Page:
We recently released the fascinating Thames Watermen records, covering the men who ferried people up and down the Thames in the black cabs of the their day. Running from Gravesend in Berkshire to Windsor in Kent, the taxis were a popular way to travel. We've been looking into the Irish connection to this watery profession.

Discover more about the Thames Waterman records

Thomas Doggett, 17th century Irish actor turned Drury lane star

The earliest Irish link to the watermen was a customer rather than a driver. The actor Thomas Doggett was born in Dublin around 1640. His first London performance, as Nincompoop in the play Love for Money, in 1691 drew plenty of attention and he was soon playing to packed houses.

He was known as a comic actor and highly regarded by his contemporaries. He even became the joint manager of Drury Lane Theatre. At the height of his fame he relied heavily on the watermen to get from the theatre to his home in Chelsea.

Legend has it that one day he lost his footing and fell into the Thames. He was fished out by waterman and, in gratitude, he set up the race that would be his legacy. While the dipping is disputed, the race endures to this day. Doggett's Coat and Badge is the oldest rowing race in the world.

At the height of his fame, Thomas relied heavily on the watermen to get from the theatre to his home in Chelsea

Each year six young apprentices raced from the Swan pub at London Bridge to the Swan pub in Chelsea. The prize was, and is, a red waterman's jacket with a silver badge commemorating the accession of George 1 to the throne. The race was first run on August 1, 1815, the first anniversary of the King's coronation (Doggett was a proud Whig).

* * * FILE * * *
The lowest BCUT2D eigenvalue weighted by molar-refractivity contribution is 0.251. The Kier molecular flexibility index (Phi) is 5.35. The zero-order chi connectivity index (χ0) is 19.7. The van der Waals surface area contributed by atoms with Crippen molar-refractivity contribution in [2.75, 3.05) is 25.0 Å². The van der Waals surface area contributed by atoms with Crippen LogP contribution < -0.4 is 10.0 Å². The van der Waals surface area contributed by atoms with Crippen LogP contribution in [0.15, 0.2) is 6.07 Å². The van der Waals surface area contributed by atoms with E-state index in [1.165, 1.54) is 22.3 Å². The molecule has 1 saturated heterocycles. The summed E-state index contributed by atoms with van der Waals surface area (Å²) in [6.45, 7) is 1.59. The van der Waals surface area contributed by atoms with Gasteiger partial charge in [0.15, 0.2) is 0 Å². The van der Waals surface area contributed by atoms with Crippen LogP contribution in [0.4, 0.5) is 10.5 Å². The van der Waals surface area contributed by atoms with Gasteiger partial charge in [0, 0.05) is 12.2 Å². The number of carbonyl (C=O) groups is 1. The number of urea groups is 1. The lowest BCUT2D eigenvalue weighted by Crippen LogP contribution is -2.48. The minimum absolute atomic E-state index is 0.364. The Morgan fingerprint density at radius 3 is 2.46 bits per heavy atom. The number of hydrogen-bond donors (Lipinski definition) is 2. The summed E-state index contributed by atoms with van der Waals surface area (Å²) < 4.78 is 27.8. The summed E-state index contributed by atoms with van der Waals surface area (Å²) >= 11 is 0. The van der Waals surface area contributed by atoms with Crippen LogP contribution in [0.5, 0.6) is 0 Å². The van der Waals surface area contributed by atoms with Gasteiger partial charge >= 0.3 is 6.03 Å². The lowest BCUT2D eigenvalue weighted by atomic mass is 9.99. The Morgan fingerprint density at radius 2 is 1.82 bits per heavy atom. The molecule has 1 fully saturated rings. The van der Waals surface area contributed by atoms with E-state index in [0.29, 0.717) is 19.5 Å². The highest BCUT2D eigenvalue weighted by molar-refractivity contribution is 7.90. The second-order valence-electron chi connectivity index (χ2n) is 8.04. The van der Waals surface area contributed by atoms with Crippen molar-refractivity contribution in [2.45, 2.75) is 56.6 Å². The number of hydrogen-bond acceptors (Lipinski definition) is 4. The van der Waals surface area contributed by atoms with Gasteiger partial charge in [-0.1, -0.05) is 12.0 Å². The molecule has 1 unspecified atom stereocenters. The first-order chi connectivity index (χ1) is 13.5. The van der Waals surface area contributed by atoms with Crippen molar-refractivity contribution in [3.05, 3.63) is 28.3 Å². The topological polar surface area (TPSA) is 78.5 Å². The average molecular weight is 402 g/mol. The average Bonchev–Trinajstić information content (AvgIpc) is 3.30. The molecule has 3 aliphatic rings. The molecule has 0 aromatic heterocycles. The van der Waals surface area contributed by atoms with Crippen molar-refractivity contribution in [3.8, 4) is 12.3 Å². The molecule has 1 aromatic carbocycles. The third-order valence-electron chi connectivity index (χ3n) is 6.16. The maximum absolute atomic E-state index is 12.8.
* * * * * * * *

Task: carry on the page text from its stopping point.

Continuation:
Doggett died in 1821, leaving instructions in his will for the race to continue.

There were Irishmen among the watermen themselves as well. We don't know how many there were in Doggett's day but they can be found in the Birth register of contracted men.

Edward Henry Javins, the boy from Galway Bay

Among these was Edward Henry Javins, a native of Dangan. We know that Edward Javins was born in 1881 in Galway, and apprenticed to his master Thomas George Puckett in 1911. He must have been still apprenticed when he married Annie Deeks in 1916 as apprenticeships could last up to seven years.

Edward Henry Javins in the Ireland Births 1864-1958 records


Javins in the Thames Watermen and Lightermen 1688-2010 records

Javins in the birth register of contracted men 1865-1921

Javins and Annie Deeks in the England and Wales marriage records 1837-2008

Life on the river perhaps must have taken its toll, as Edward is shown as incapacitated in the 1939 census, with Annie still by his side and retired port worker Harry Collett sharing their home.

Life on the river perhaps had taken its toll, Edward is shown as incapacitated in the 1939 census, with Annie still by his side

Javins in the 1939 Register

Edward died in 1947, still living in Hackney, as he seems to have ever since he came to London. A life on the river would have been a natural choice for a boy from Galway Bay, but how different the grey Thames would have been from the blue of the Atlantic.

Javins in the England and Wales death records 1837-2007

Edward Javins and Thomas Doggett are two very different Irishmen who were tied to the Thames. Glimpses of their lives can be found in the records along with many thousands of Irish men and women who made their lives in London.

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